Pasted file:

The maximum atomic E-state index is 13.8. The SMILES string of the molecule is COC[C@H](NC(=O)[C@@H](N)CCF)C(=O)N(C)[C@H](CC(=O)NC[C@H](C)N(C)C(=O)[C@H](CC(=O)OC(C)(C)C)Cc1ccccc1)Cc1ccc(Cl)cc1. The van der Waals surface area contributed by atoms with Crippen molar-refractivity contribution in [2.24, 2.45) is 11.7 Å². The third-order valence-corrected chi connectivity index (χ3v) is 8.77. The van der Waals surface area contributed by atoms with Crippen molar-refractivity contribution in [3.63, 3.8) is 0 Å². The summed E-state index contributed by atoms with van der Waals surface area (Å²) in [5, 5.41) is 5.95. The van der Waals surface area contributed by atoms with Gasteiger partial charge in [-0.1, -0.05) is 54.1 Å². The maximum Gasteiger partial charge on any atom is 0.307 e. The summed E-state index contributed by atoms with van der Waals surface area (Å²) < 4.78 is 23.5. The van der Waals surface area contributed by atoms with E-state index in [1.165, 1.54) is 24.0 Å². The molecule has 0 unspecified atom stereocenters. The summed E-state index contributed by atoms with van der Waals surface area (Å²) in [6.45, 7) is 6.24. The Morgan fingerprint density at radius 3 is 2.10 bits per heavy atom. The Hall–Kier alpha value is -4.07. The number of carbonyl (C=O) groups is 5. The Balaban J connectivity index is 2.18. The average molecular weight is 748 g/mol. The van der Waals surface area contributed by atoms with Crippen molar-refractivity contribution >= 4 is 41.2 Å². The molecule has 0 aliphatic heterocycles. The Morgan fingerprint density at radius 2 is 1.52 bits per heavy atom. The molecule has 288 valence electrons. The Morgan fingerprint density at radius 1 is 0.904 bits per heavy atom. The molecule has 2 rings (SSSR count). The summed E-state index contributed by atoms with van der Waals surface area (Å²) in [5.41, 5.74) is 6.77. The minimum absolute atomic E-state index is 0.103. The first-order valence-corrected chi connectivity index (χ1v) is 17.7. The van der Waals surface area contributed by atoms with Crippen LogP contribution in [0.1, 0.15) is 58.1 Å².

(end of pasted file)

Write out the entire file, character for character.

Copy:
The maximum atomic E-state index is 13.8. The SMILES string of the molecule is COC[C@H](NC(=O)[C@@H](N)CCF)C(=O)N(C)[C@H](CC(=O)NC[C@H](C)N(C)C(=O)[C@H](CC(=O)OC(C)(C)C)Cc1ccccc1)Cc1ccc(Cl)cc1. The van der Waals surface area contributed by atoms with Crippen molar-refractivity contribution in [2.24, 2.45) is 11.7 Å². The third-order valence-corrected chi connectivity index (χ3v) is 8.77. The van der Waals surface area contributed by atoms with Crippen molar-refractivity contribution in [3.63, 3.8) is 0 Å². The summed E-state index contributed by atoms with van der Waals surface area (Å²) in [5, 5.41) is 5.95. The van der Waals surface area contributed by atoms with Gasteiger partial charge in [-0.1, -0.05) is 54.1 Å². The maximum Gasteiger partial charge on any atom is 0.307 e. The summed E-state index contributed by atoms with van der Waals surface area (Å²) < 4.78 is 23.5. The van der Waals surface area contributed by atoms with E-state index in [1.165, 1.54) is 24.0 Å². The molecule has 0 unspecified atom stereocenters. The summed E-state index contributed by atoms with van der Waals surface area (Å²) in [6.45, 7) is 6.24. The Morgan fingerprint density at radius 3 is 2.10 bits per heavy atom. The Hall–Kier alpha value is -4.07. The number of carbonyl (C=O) groups is 5. The Balaban J connectivity index is 2.18. The average molecular weight is 748 g/mol. The van der Waals surface area contributed by atoms with Crippen molar-refractivity contribution >= 4 is 41.2 Å². The molecule has 0 aliphatic heterocycles. The Morgan fingerprint density at radius 2 is 1.52 bits per heavy atom. The molecule has 288 valence electrons. The Morgan fingerprint density at radius 1 is 0.904 bits per heavy atom. The molecule has 2 rings (SSSR count). The summed E-state index contributed by atoms with van der Waals surface area (Å²) in [5.41, 5.74) is 6.77. The minimum absolute atomic E-state index is 0.103. The first-order valence-corrected chi connectivity index (χ1v) is 17.7. The van der Waals surface area contributed by atoms with Crippen LogP contribution in [0.1, 0.15) is 58.1 Å².